Daily 49er

Board of Trustees reviews pay policy, faces criticism

Officials discussed swirling controversy surrounding executive pay.

Kasia Hall, City Editor

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The second Board of Trustees meeting on executive compensation and hiring practices, motivated by public outrage and legislative action, was met with a chicken on Aug. 24.

On July 12, the Cal State University Board of Trustees approved

San Diego State President Elliot Hirshman a $400,000 salary — $100,000 more than his predecessor. During the same meeting, the Board also approved a 12 percent fee increase.

Nearly 50 people of various organizations sat in the gallery, a significant increase from the first special Board of Trustees meeting regarding executive compensation on Aug. 8.

In addition to the spectators in the gallery, a person dressed in a chicken suit spent the morning outside the Chancellor’s office with a sign that read, “It’s chicken brain to raise Cal State U executive pay.”

Before discussing the construction of new guidelines of executive compensation, the Board reviewed what factors should be taken into consideration when determining executive pay. According to the report by Chancellor Reed, factors include: market competition, performance, length of executive experience, system and national policy experience, mission, scope, size, complexity and programs of each campus.

The current compensation policy was last updated in 2007.

The Board also discussed current legislative action in reaction to the most recent compensation decision the Board made. All legislation must be acted upon before Sept. 9 before legislators adjourn for the year.

“The timing of the legislation before us is difficult,” Board member Lou Monville said. “I don’t think that this Board can have meaningful dialog is such a compressed amount of time.”

Four bills were written during the extraordinary session that was designed by Gov. Jerry Brown to address the fiscal emergency. Most of them would prohibit the Trustees from approving higher compensation for CSU executive officers in a year where tuition has been increased. One bill, AB 39 x1, would cap campus presidents’ salary at $300,000 a year.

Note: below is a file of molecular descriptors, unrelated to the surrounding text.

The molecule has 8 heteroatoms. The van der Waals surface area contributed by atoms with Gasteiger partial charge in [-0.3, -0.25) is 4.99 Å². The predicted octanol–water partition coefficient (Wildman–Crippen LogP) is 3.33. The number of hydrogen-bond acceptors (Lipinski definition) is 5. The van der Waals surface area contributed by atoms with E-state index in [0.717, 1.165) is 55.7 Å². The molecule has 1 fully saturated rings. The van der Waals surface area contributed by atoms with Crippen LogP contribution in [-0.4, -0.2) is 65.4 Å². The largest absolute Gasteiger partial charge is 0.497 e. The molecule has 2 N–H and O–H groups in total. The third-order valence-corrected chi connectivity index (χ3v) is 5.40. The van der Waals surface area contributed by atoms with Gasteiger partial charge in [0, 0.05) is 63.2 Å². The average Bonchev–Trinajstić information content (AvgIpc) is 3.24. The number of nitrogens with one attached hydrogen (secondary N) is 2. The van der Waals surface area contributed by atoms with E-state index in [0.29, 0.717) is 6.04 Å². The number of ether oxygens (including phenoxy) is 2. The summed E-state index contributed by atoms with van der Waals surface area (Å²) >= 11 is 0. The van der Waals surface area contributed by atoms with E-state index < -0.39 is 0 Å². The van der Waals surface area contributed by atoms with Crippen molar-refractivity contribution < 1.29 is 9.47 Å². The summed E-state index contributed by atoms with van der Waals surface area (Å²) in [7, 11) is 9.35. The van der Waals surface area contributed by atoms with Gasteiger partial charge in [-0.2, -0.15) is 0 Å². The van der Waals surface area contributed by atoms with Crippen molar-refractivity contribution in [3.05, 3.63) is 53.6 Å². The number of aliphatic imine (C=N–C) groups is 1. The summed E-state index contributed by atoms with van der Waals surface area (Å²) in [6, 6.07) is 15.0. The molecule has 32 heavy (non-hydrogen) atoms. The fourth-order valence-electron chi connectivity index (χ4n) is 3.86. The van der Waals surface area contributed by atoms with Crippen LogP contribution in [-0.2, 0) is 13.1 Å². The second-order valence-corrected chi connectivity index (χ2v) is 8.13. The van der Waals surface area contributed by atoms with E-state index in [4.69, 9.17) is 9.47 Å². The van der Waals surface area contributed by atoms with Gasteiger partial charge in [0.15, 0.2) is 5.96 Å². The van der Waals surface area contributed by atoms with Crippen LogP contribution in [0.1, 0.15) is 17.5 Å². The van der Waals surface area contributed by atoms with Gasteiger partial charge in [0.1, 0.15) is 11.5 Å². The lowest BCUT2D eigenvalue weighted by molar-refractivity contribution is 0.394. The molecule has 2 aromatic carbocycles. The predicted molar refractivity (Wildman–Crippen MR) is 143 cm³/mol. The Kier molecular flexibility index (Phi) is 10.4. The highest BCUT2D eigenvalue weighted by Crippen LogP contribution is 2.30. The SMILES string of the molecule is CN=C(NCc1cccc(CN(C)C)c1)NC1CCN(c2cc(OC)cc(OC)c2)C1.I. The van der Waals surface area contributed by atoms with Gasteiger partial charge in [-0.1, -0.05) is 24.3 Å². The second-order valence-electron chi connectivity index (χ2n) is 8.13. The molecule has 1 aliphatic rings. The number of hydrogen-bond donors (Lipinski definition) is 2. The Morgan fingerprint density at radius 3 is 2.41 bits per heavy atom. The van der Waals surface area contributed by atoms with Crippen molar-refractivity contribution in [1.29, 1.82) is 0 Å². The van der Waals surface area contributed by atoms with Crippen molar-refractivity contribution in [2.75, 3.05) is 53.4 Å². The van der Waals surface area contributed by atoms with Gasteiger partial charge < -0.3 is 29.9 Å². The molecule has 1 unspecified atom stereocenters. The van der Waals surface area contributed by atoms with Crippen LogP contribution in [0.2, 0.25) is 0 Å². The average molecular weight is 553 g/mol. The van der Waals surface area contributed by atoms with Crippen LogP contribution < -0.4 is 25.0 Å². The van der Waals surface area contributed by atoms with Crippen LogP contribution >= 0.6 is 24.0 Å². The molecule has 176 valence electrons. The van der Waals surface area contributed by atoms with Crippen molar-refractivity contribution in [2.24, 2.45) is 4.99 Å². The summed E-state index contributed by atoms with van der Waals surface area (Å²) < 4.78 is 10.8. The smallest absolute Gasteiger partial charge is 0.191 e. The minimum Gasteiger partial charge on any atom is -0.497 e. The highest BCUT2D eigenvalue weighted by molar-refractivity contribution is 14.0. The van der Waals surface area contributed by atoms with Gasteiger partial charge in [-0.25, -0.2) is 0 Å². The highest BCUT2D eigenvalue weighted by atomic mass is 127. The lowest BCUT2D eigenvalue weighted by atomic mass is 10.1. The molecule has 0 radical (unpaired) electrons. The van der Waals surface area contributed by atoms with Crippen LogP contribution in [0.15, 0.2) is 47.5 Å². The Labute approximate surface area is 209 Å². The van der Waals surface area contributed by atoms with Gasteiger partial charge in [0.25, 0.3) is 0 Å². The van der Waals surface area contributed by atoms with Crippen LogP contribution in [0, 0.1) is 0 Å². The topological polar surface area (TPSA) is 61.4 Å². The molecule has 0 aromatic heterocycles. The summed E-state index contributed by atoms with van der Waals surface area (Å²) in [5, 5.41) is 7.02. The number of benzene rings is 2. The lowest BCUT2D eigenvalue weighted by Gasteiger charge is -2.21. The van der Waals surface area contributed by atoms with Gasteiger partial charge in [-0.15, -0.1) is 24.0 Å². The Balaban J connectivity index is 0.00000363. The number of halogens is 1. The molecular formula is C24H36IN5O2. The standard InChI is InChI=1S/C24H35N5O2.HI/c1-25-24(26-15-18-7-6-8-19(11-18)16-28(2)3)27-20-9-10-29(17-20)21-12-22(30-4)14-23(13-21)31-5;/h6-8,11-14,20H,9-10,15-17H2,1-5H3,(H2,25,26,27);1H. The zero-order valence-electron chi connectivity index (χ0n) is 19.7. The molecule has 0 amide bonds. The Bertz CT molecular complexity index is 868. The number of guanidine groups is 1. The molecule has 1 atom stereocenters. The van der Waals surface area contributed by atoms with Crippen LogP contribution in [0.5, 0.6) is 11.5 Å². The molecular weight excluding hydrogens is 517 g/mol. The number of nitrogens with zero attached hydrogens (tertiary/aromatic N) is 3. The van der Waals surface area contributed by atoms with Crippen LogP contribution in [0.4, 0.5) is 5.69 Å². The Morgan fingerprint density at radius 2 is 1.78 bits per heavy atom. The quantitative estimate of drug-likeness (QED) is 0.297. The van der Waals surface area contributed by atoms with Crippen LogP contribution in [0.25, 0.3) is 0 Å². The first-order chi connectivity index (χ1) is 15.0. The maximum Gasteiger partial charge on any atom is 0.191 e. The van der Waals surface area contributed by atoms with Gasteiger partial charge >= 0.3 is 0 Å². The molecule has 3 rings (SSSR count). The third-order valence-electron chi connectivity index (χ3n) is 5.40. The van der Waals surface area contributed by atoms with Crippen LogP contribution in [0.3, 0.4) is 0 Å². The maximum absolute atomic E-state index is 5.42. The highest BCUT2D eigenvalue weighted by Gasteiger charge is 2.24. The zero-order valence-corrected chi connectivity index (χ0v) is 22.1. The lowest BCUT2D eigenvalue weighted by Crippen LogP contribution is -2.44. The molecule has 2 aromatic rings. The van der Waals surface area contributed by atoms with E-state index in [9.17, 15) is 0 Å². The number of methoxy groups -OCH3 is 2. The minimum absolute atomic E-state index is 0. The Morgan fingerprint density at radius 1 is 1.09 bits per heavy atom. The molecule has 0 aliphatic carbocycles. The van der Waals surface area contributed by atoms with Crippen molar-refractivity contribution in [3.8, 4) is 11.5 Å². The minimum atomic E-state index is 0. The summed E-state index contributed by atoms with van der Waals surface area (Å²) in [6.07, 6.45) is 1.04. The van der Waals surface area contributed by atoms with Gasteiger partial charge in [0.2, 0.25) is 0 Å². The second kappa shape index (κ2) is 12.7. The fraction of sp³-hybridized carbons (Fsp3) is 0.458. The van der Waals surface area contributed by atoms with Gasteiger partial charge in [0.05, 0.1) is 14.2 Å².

The Board discussed a new method for selecting presidents and is currently rewriting policy. The proposed new policy would eliminate candidates’ campus visits and eliminate a second review panel.

However, some Board members were concerned the change wasn’t doing enough.

“Besides the issue of the campus visit is there anything else we are doing here that would expedite the process in any way?” Steven Glazer asked.

The answer to his question was no.

The Board decided that in order to make changes to compensation policy, it would segment the universities by size and then compare salary practices to other public universities of similar size.

The Boards decision to have this comparison ready by November did not impress the spectators in the gallery.

“Staff is being asked to do more for less but executives are supervising less and now, for more,” Steve Teixeira, a member of the Academic Professionals of California said.

The public comments portion of the meeting continued to get heated as Kevin Wehr, an associate professor of sociology at Sacramento State compared the hiring practices of ENRON to those the that the Board were discussing.

“I’d like to remind you that, a regent is someone who does the bidding of a monarch, whereas a trustee is someone who acts in the public trust,” Wehr said. “The decisions you made in July really seemed like a violation of the public trust to us.”

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